The doublewide trailer Beckie and I rented off River Road was down on the south side of town and had a pit already dug for fires out back. It was the night of our Halloween party, but I still had to close up shop at the Piggly Wiggly, which meant I’d get home after people already showed up. They’d just have to wait on roasting weenies. I reckoned they’d be fine though.
Beckie made a taco dip recipe she found in Better Homes and Gardens, a Jell-O salad with plastic eyeballs in it, and boiled two pounds of peanuts for them to munch on. She hadn’t told me what our dang costume would be this year. Money had been tight since we moved into a bigger trailer, but Babygirl got her own room. No more sleeping on the pull-out sofa for the big girl. Well. I guess except for that night. She tick-or-treated in her grandma’s neighborhood for the good candy. Beckie’s mom bought them matching princess costumes. I could just see them, walking with her little hand coiled inside grandmas. Beckie’s mom stopped being pleasant once we got together and started raising Babygirl with two mamas. But she loved the hell out of her only granddaughter.
I picked up food at the Piggly Wiggly before we closed down. They only gave employees a twenty-five percent discount so I slipped the nice hot dogs into my purse. Beckie hated when I’d steal. She’d say we already had the old town folks’ eyes on us all the time, but that was all in her head. She’d say if I paid attention, she could see that they all wanted to light us on fire with their eyes as they’d pity Beckie.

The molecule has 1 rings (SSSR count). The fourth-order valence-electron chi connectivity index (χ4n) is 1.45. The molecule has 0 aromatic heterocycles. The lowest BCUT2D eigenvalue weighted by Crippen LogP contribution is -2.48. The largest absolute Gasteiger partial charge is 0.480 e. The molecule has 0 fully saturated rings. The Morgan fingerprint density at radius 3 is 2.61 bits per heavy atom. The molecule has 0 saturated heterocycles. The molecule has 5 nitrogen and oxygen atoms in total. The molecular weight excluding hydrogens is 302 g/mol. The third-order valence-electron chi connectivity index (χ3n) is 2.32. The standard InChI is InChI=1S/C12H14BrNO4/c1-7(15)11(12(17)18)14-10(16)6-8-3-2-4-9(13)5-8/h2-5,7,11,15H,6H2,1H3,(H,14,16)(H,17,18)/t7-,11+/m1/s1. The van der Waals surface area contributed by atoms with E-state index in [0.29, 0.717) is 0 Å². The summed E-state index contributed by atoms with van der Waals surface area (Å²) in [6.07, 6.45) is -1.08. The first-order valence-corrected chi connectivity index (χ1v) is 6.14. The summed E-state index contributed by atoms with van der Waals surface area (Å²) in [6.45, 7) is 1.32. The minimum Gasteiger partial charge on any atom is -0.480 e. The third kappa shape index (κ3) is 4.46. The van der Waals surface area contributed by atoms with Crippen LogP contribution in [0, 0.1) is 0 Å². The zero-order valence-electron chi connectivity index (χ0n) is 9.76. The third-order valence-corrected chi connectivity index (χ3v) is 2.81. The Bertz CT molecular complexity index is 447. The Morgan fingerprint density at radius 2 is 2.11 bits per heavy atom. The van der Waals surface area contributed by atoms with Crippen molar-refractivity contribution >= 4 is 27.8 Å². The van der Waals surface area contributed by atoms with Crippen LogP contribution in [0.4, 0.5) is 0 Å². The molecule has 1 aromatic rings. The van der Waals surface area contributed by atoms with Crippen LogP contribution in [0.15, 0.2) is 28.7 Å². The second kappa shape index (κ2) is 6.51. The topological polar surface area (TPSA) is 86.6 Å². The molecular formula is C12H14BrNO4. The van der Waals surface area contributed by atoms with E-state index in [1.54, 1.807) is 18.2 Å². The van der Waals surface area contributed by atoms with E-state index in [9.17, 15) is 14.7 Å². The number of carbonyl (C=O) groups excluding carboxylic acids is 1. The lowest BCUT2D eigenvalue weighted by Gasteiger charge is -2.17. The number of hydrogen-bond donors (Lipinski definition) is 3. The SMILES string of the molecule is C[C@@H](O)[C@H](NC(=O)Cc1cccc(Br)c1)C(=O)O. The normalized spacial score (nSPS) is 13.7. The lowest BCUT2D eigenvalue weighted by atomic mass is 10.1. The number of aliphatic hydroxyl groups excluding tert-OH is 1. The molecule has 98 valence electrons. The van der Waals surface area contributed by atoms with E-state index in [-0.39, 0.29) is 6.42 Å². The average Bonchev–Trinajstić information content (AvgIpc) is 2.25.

Speaking of being a bad parent — the bakery at my store throws out day old baked good, so I took ‘em. Ain’t nothing wrong with a day-old donut. Babygirl loved strawberry donuts. I grabbed the only two left for her to eat after grandma dropped back off. The trick would be hiding them until the drunk adults were gone.
I parked my little blue truck on our gravel driveway. When I got inside, Beckie was fixing her lipstick in the mirrored toaster. My love looked so beautiful, even though she was looked like a bag of trash.
The place looked great. Beckie’d hung purple and orange streamers strung along the ceiling. Babygirl’s jack-o’-lantern was lit up on edge of the kitchen counter, in front of all the goodies Beckie put out. All of our friends were done up in costume.
“Finally!” Beckie said and planted some of her raspberry lipstick on my lips.
“Whatcha got goin’ on here, babe?” I said looking at the stuffed trash bag she wore as a leotard with the top tied around her neck with a shoelace.
“Follow me!” she said as she pulled me into our bedroom where I followed her instructions to get in the bag of trash.
“What is goin’ on here?” I laughed. “You’re lucky you’re cute.”
Truth be told I was just happy to be home with my love and everyone I held dear.
“Close your eyes,” she said after securing the bag with a shoelace to match hers. She pulled me into the bathroom, I could tell by the cool tile on bare feet.
“When you open your eyes, read your name tag and I’ll read mine,” she said. “Okay… open.”
I looked in the mirror and said, “I’m Hefty.”
She said, “I’m Glad.”
Andi Van den Berge is working on her MFA at Goddard College. Andi integrates her perspective as a queer person from the south, into her work of exploring the human condition. Through her research and writing seeks to understand how environment during adolescence is a crucial definer in our individual stories.
Original Artwork by Kita Das